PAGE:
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Māori artists visit Freda Diesing School

The Freda Diesing School of Northwest Coast Art at Northwest Community College (NWCC) recently hosted a group of Māori artists from Aotearoa (New Zealand).

The visitors were fine arts students and instructors from the Toihoukura School of Māori Visual Arts at the Eastern Institute of Technology (EIT) in Gisborne, New Zealand. Their six-day visit to Terrace and Prince Rupert is the result of collaboration between both fine arts schools.

The cultural exchange gave students and faculty from both schools the opportunity to share Indigenous knowledge and voice in the quest to strengthen each other’s artistic and cultural practices.

The Freda Diesing School’s 2015 “Arts of the North” exhibition was held while the Māori artists were visiting. In addition to carved pieces by 16 students from the Freda Diesing School, the exhibition featured original artwork by three Māori students and four instructors, including Derek Lardelli, renowned Māori artist and principal instructor at the Toihoukura School.

“There was a focus on Whakaora (ancient art forms revisited), where the pieces reflected the cultural stories and traditions of multiple Indigenous peoples,” said Lardelli. “Although very separated geographically, our cultures share many commonalities.”

More than 150 people gathered at NWCC’s Waap Galts’ap Community House for the exhibition’s opening reception April 24 where the Māori artists performed several kapa haka dances in response to a Nisga’a dance group’s performance.

Second year tā moko (tattoo arts) and relief carving Māori student Grant Iti said he was very happy and grateful to be part of the art show.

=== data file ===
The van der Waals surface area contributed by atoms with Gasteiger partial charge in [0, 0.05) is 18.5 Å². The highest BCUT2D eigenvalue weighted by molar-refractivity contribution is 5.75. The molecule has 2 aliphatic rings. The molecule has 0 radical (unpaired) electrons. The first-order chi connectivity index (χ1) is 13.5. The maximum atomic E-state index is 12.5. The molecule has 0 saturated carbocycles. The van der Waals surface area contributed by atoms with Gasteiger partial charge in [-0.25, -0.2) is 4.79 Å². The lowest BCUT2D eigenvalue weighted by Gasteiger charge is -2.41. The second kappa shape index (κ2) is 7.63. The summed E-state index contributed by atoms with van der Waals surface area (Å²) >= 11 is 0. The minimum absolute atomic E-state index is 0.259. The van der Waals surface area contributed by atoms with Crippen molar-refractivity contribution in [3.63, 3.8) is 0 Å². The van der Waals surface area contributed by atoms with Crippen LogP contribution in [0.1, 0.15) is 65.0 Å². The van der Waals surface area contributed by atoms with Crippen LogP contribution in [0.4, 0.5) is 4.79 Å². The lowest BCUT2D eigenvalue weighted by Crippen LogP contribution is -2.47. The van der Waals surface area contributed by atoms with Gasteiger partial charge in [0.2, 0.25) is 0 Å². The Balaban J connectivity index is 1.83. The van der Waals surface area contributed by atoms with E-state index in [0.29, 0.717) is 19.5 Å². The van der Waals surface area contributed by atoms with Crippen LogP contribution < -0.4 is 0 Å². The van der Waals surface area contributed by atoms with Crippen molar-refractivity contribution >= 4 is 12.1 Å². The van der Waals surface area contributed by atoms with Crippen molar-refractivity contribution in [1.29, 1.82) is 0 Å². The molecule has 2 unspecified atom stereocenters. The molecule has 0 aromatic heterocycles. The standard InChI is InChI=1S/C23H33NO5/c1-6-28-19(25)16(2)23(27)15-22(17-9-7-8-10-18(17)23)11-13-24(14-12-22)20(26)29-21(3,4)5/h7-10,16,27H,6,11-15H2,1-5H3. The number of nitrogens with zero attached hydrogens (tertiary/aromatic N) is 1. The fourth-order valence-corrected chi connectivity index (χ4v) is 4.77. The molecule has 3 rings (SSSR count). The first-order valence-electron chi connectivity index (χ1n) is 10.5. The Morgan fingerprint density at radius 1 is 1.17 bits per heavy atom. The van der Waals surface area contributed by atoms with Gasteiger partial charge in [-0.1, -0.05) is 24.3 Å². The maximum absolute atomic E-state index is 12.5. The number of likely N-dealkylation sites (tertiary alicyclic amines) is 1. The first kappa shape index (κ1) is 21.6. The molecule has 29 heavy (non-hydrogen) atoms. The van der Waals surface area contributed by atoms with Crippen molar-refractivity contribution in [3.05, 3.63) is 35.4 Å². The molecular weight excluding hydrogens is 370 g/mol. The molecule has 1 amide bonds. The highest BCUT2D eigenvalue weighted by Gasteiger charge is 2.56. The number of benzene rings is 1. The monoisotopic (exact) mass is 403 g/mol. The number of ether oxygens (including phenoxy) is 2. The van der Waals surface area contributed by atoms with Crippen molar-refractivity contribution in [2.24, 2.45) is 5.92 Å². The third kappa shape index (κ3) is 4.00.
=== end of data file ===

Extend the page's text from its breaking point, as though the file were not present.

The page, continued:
“Last year, I started to mature as a skilled artist, but it wasn’t until Dempsey Bob came to our school that I started to get ideas from other places and artists,” said Iti. “Our trip to B.C. was a great way to continue to share our cultures, and draw inspiration from each other as artists. These experiences open our eyes to what’s around in the word.”

The Māori group’s trip included unique cultural experiences and many opportunities for students and faculty from both art schools to share and learn from each other. In Prince Rupert, weaver Willie White organized a community feast, an interpretive tour of the Museum of Northern B.C., and traditional art workshops at the NWCC Prince Rupert Campus with elders and local artists.

“Being a part of the cultural exchange between the Māori and local First Nations artists was incredible,” said NWCC student Kelli Clifton. “As someone who is very proud of our traditional foods, I was so happy our community was able to share such delicacies with our guests at the feast in Prince Rupert.”
Roughly 200 people attended the feast, including Tsimshian sm’ooygit (chiefs) and dance groups. The Māori artists were also invited to perform kapa haka dances.

“We’re very happy that our fine arts students and faculty had the opportunity to exchange ideas, share their cultures and learn from our Māori guests,” said Deb Stava, Director at the Freda Diesing School of Northwest Coast Art. “It was a very meaningful experience for all, and hopefully there will be more to come.”

During the visit, the educators shared ideas on curriculum, discussed challenges and triumphs and planned future opportunities for upcoming artists.                                                                                                          

“It is important that these relationships are nurtured and that we can continue to learn and to share,” said Lardelli. “We are looking forward to being able to host a group from the Freda Diesing School on a return visit to New Zealand.”

Toihoukura would like to thank Creative New Zealand, NWCC’s Freda Diesing School, Dempsey Bob, EIT and Toi Maori for supporting this trip.

About Toihoukura
The Toihoukura School of Māori Visual Arts focuses on various media, including tā moko (tattoo arts), waituhi (painting), uku (clay) and whakairo (multi-media). It offers a certificate in Studio Workshop Studies, a two-year Diploma in Māori Visuial Art, and a Bachelor of Māori Visual Arts. Toihoukura means arts (TOI) – new (HOU) – place of learning (KURA).

About the Freda Diesing School
The Freda Diesing School of Northwest Coast Art opened in 2006 to honour the legacy of Haida artist, traditional carver and teacher Freda Diesing (1925-2002). She achieved great personal success in her work and is equally remembered for her determination to keep traditional Northwest Coast art alive by passing the knowledge to future generations of artists and carvers.

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